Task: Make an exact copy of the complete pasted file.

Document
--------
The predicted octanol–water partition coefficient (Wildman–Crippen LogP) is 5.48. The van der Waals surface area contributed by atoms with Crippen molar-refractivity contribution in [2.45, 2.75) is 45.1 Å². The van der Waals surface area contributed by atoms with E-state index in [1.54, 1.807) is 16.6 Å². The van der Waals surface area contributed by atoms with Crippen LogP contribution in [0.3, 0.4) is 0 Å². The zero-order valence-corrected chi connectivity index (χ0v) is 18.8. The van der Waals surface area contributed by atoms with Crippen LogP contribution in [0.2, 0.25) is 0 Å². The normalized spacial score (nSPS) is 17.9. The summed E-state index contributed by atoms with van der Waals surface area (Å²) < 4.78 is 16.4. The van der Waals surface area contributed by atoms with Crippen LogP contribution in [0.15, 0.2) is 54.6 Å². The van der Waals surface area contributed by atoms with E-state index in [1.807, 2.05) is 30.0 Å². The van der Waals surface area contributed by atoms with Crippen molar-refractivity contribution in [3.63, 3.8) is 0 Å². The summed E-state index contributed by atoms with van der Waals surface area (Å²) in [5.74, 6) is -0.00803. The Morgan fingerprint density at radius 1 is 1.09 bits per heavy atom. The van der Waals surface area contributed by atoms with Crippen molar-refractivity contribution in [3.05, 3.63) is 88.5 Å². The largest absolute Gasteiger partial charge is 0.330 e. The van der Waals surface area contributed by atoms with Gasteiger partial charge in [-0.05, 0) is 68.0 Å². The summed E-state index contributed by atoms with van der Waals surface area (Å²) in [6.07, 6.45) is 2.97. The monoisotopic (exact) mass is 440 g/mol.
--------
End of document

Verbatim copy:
The predicted octanol–water partition coefficient (Wildman–Crippen LogP) is 5.48. The van der Waals surface area contributed by atoms with Crippen molar-refractivity contribution in [2.45, 2.75) is 45.1 Å². The van der Waals surface area contributed by atoms with E-state index in [1.54, 1.807) is 16.6 Å². The van der Waals surface area contributed by atoms with Crippen LogP contribution in [0.3, 0.4) is 0 Å². The zero-order valence-corrected chi connectivity index (χ0v) is 18.8. The van der Waals surface area contributed by atoms with Crippen LogP contribution in [0.2, 0.25) is 0 Å². The normalized spacial score (nSPS) is 17.9. The summed E-state index contributed by atoms with van der Waals surface area (Å²) < 4.78 is 16.4. The van der Waals surface area contributed by atoms with Crippen LogP contribution in [0.15, 0.2) is 54.6 Å². The van der Waals surface area contributed by atoms with E-state index in [1.807, 2.05) is 30.0 Å². The van der Waals surface area contributed by atoms with Crippen molar-refractivity contribution in [3.63, 3.8) is 0 Å². The summed E-state index contributed by atoms with van der Waals surface area (Å²) in [5.74, 6) is -0.00803. The Morgan fingerprint density at radius 1 is 1.09 bits per heavy atom. The van der Waals surface area contributed by atoms with Crippen molar-refractivity contribution in [3.05, 3.63) is 88.5 Å². The largest absolute Gasteiger partial charge is 0.330 e. The van der Waals surface area contributed by atoms with Gasteiger partial charge in [-0.05, 0) is 68.0 Å². The summed E-state index contributed by atoms with van der Waals surface area (Å²) in [6.07, 6.45) is 2.97. The monoisotopic (exact) mass is 440 g/mol.